Communicating in ways that words cannot – a yarn with Hunter Callaghan

November 24, 2023

Take a closer look at the beautiful images on the wawa biik website, and below. You may notice they communicate not only the warmth and excitement of the wawa biik journey, but also hint at the pride and connection that the photographer Hunter Callaghan has to his mob and Country. Hunter belongs to the Nira-illim Bulluk Clan of the Taungurung Nation and was born and raised in the western suburbs of Naarm, Bunurong Country. He works as a content producer for RMIT University but is also a freelance photographer driven to capture the faces and places that tell the Taungurung story.

In 2020, Hunter created a powerful photo–documentary book titled UNEARTHED. The black and white images are a stark reminder of a duality that exists between the proud and enduring culture created by Taungurung Ancestors, contrasted with the heavy impact of colonisation and the painstaking daily work needed to protect Taungurung cultural heritage for the future. Hunter’s images provoke empathy and understanding of cultural complexities but are also his personal way of deepening his own cultural knowledge and connections.

What can you tell us about the type of images you take and why you take them?

My love for taking photos really stemmed from my days as a realism illustrator. I would take photographs of people then replicate them 1:1 with a pencil, right down to every wrinkle and strand of hair. One day I found so much fulfilment in the process of taking photos I just decided to run with it and see where it takes me. As a freelancer I had experience in many different areas of the industry such as product, e-com, lifestyle and events, but I spend most of my days shooting portraiture. There is something special about meeting someone for the first time and getting to know them and their story through the lens. To keep a balance, I explore ''composting'' in my personal works. This is the technique of capturing multiple photos and blending them into one digitally to create a single frame. I practice this technique as a method to create striking and vivid imagery such as my mini-series KFIVE,

What impact can photography have?

I really do believe that photos can communicate in ways that words cannot. Photos are a very approachable medium to introduce new ideas to people. I like to think that my photos play a role to break down barriers and close the gap between First Nations communities and non-Indigenous Australians.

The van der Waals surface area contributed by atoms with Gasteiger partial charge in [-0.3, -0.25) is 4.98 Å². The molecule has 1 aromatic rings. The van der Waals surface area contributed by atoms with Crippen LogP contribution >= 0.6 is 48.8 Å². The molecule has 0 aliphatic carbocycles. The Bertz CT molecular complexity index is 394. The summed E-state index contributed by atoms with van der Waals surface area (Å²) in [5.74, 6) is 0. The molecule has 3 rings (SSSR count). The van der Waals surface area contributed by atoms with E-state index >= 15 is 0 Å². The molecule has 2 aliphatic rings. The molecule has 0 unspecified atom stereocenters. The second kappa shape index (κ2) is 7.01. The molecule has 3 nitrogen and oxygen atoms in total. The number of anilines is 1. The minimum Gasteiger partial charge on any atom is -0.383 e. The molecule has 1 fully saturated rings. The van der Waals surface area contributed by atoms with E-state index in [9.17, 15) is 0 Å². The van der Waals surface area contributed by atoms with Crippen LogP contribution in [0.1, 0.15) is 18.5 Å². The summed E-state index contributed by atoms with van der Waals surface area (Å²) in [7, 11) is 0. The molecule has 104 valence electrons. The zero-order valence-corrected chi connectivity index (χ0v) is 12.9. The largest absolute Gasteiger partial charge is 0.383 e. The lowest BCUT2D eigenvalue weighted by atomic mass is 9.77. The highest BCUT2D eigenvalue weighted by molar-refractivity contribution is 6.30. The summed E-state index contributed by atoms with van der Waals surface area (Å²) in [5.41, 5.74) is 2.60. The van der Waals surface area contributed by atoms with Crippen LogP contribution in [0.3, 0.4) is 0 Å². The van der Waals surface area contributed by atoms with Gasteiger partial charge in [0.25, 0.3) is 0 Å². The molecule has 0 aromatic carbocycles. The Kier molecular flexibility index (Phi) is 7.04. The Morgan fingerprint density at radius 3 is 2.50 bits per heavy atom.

Who or what inspires you?

Personally I take inspiration from the people closet to me. I look up to my Mum and my Aunty Lisa who push me to go beyond what I think I am capable of. Very fortunate and thankful to have them in my corner. Artistically I draw a great deal of inspiration from the natural magnificence of Country. We have many larger than life places on Country and I strive to capture that level of scale in my work and storytelling.

What photographic works are you most proud of and have you exhibited your work?

The work that I am the most passionate and proud of is my documentary photography. In particular my book UNEARTHED – capturing and telling our story, the Taungurung story. Our journey of rediscovering Country, healing Country, and protecting Country. For those that haven’t been exposed to First Nations cultural heritage, I hope that UNEARTHED begins to gather a clear image in the minds of the Australian people of what the archaeological space actually looks like right in your backyard, in your town or in your suburb. I haven't had a chance to do a solo exhibition in a gallery space yet. I would be stoked to share a body of work when the right opportunity is presented to me.

What have you learnt about culture through this photographic project?

I am very grateful to the Taungurung community for giving me this opportunity to create this book because while shooting, I have learned more than I have ever had about my history, community, culture and ultimately who I am. I have only scratched the surface of what cultural knowledge awaits me and I am thrilled to see where it takes me.

What does Country mean to you?

Photography takes me everywhere, but my world will always orbit around Country. Fun fact: At the heart of Taungurung Country lies Lake Eildon. In 1997 on the edge of the lake, this cult classic line was born “How’s the serenity?” Country grounds me and solidifies a critical part who I am and where my soul truly resides.

It’s Jonah’s strong upbringing and sense of cultural identity that has inspired him to work for his mob and be part of the next wave of Taungurung people passionately protecting Taungurung culture. He works both as Field Services Officer completing cultural surveys and a wawa biik Cultural Tour Guide educating people about his culture - head to our bio to read his reflections. 

Ashley Wilkinson is a proud Taungurung man of the Yeerum-Illiam-Balluk clan, which is below the Benalla and Mansfield area. Ash works as a Field Service Officer conducting cultural surveys and is also a wawa biik guide. We yarn with Ash to learn more about his perspectives regarding cultural heritage. It’s well worth pulling him aside for a yarn on our wawa biik tours too as he’s got some great insights to share. Head to our bio to read this blog. 

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